Although migratory birds are viewed as being behind the spread of HPAI H5 across the Western half of the nation, experience has shown that once a commercial operation becomes infected, it is all too easy to spread the virus via the movement of personnel, equipment or poultry products.
While less affected than many of its Midwestern neighbors (only 2 outbreaks so far), North Dakota is imposing some strict rules on the movement of poultry and other birds in hopes of staving off additional outbreaks.
Today’s order, which will be reviewed on June 10th, strives to prevent the intermingling of birds from around the state at shows, exhibitions and public sales. This review is scheduled roughly 3 days before the start of that state’s county fair season – where roughly two dozen fairs (many featuring livestock exhibits) are scheduled across the state between June and August.
North Dakota’s State Fair runs from July 17-25, 2015 in Minot, ND.
Last week, you may recall there were media reports out of Minnesota (see Avian flu places State Fair poultry exhibition in doubt) suggesting similar measures may be needed there this summer.
Many will recall the problems that swine variant flu viruses caused pig exhibitors during the summers between 2011 and 2013 (see CDC HAN Advisory On H3N2v), and more recently concerns have emerged over the spread of PEDV (see Fair Biosecurity & H3N2 In North Dakota Show Pigs).
While there are hopes that summer temperatures will dampen down the avian flu threat – at least until the fall – states must weigh their options and decide on how best to reduce to the risks to their poultry industry.
This from the North Dakota Board of Animal Health.
Submitted April 28, 2015
BISMARCK, N.D. – To protect North Dakota’s poultry industry from potential exposure to H5 avian influenza virus, the State Board of Animal Health (BOAH) has halted bird movement to shows, exhibitions and public sales within the state in which birds from different locations are intermingled at an event. This does not apply to approved private sales that meet North Dakota importation requirements.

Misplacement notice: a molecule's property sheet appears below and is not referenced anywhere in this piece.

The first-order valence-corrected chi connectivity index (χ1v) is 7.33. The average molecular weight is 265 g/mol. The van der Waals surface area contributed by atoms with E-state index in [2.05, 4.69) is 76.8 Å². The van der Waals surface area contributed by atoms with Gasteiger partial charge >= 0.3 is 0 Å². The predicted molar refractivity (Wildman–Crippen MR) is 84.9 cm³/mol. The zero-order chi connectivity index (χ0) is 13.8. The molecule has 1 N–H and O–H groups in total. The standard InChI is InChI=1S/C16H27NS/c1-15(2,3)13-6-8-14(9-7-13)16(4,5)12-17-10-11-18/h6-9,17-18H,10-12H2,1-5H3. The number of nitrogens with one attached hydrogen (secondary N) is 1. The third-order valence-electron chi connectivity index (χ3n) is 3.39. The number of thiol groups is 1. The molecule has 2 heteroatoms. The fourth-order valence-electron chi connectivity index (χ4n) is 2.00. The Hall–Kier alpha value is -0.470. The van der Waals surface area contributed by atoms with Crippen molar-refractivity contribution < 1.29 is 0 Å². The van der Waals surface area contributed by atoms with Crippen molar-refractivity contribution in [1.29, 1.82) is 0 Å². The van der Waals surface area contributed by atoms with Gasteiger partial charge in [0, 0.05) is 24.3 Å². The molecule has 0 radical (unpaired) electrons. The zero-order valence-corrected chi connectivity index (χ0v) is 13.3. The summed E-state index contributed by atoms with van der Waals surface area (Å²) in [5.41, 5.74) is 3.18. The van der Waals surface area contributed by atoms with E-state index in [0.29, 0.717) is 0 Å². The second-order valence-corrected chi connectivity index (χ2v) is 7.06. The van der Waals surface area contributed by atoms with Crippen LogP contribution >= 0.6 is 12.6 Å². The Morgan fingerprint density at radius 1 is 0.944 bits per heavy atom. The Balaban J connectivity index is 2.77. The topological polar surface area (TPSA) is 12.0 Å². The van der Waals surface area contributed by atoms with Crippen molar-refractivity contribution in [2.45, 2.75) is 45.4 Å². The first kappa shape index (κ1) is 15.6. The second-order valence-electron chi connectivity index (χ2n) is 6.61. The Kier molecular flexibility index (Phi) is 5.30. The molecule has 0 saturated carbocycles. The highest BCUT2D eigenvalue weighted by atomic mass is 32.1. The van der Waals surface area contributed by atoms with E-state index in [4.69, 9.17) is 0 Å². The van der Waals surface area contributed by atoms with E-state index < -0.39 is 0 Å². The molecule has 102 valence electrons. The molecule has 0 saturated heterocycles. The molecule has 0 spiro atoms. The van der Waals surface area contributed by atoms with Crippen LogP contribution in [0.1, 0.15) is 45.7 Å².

“The state board is taking this precaution to reduce the risk of avian influenza exposure to North Dakota birds,” State Veterinarian Dr. Susan Keller said. “Mixing birds could unnecessarily increase the risk of exposure.”
This board action prohibits the specified poultry/bird movements until further notice. BOAH is continuing to monitor and assess the disease threat, which will be reviewed at their June 10 quarterly meeting.
North Dakota has had two confirmed cases of avian influenza in commercial poultry operations in Dickey and LaMoure counties affecting over 100,000 birds. Nationally, the outbreak has affected nearly 10 million birds in 13 states.
Bird owners should immediately report death loss to their local and state veterinarian, restrict access to their property, prevent contact between their birds and wild birds and practice enhanced biosecurity.
State Veterinarian Dr. Susan Keller is reminding anyone bringing birds into North Dakota to contact the North Dakota Department of Agriculture’s Animal Health Division at 701-328-2655 to ensure they are meeting all importation requirements.